The final nail: Niger’s break with the US

Europe’s old Sahel strategy is dead – and Russia is circling over its carcass

General Mohamed Toumba, Commander of the Presidential Guard Regiment, who led the junta after the coup, attends the demonstration of coup supporters, Niamey, Niger, August 6, 2023
Image by picture alliance / AA | Balima Boureima

Over the weekend, Niger’s military junta hammered the final nail into the West’s tattered mess of a Sahel strategy. The junta revoked a military cooperation deal with the United States, stating that the presence of 1,000 American personnel on its soil violated Nigerien sovereignty. This means that most, if not all, Western forces trying to hold back a tide of jihadist attacks across Burkina Faso, Mali, and Niger have been or are in the process of being expelled.

The loss of Niger Air Base 201 would leave a gaping hole in US operational capacity. It is their main airbase in west Africa and has given the Pentagon eyes in the sky across swathes of the Sahel and Sahara, where myriad extremists and armed groups (including Wagner mercenaries) are sowing chaos.

This follows a string of bad news for Europe in the region. Before the coup in Niger in July 2023, Mali and Burkina Faso had broken from the Western counter-terror response and are now in cahoots with Russia, selling off mineral wealth for the bot farms, drones, and guns for hire they need to shore up their regimes. Insecurity is only getting worse, and Russia’s bands of men with Kalashnikovs have proven woefully incapable of holding back the tide in Mali.

Stemming the tide

Europeans want to stem the flood of extremist attacks in Niger, promote its democratic development, stop Russia from isolating the country from the rest of west Africa, and limit migration through the country onto Libya, which is being exploited by far-right parties at home. But since the coup, their response has been counterproductive.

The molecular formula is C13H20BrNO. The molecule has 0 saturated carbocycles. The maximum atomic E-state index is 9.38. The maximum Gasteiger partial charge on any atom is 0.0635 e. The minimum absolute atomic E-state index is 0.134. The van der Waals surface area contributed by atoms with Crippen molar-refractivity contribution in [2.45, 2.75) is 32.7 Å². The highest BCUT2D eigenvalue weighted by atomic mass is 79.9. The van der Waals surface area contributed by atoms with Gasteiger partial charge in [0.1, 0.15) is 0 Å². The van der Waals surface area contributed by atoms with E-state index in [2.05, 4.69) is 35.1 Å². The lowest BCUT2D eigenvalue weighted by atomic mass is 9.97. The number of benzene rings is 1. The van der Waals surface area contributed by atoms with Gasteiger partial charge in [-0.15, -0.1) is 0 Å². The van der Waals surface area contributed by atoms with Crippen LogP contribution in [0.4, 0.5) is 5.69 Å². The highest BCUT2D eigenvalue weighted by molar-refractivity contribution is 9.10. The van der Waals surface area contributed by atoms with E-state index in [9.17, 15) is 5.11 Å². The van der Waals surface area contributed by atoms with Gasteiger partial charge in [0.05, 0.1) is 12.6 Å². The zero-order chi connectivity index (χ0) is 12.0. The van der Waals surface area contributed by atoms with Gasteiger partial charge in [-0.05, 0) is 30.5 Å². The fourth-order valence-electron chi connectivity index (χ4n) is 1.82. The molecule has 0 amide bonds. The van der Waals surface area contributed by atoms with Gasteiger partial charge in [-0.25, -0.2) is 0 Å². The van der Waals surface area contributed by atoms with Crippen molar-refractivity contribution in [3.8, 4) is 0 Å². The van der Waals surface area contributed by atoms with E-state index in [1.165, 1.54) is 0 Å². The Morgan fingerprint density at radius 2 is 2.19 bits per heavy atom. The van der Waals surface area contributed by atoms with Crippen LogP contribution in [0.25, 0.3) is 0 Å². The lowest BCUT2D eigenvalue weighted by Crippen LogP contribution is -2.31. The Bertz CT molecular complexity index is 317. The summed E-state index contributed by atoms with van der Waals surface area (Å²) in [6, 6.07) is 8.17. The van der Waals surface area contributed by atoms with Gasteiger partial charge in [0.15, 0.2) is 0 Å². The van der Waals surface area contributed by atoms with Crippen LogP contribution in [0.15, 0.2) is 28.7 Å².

At first, the European Union and its members followed the line shared by France and the Economic Community of West Africa States (ECOWAS): zero-tolerance for coups. They stopped all financial support and security cooperation with Niamey. The response from the junta was to put a controversial EU anti-migration law on ice and to withdraw diplomatic immunity from the EU capacity building mission in the country. 

At this point, member states should have let tempers calm and work out a coordinated response. Instead, they fractured. Germany almost immediately came knocking on Niger’s door, trying to establish a military logistics hub. Italy, sensing an opportunity to win domestic points on anti-migration policies, made a similar disconnected approach. France has stood firm on demanding the junta release Niger’s democratically elected former president, Mohamed Bazoum, while ECOWAS has relented on almost all sanctions.

Europe’s attempts to help the central Sahelian states reclaim control over their territory are over, but the EU still has significant sway. They can pivot to a different approach. However, member states need to work out what they want and come to the table at the same time with their partners in the region. If what they want is to continue a policy of pragmatic transactionalism with the putschists, this should not come as piecemeal offerings here and there. Otherwise, juntas and outside powers will continue to run rings around them.

Fickle fortunes 

The US has spent hundreds of millions of dollars on developmental assistance, military aid, and hard military force in Niger. Historically, there has been considerable mutual respect between the two militaries at the officer level, and Americans have fought and died fighting alongside Nigerien soldiers. The US has tried hard not to close diplomatic avenues with Niger, putting off naming July’s events as a coup until October. But this was not enough for a fickle junta preoccupied only with its own survival.

It is likely that a second Trump administration would disengage altogether from the Sahel crisis. As Europeans quietly prepare for a more unified response to Ukraine in case Trump is re-elected, they should not overlook events south of the Sahara.

The European Council on Foreign Relations does not take collective positions. ECFR publications only represent the views of their individual authors.


Senior Policy Fellow

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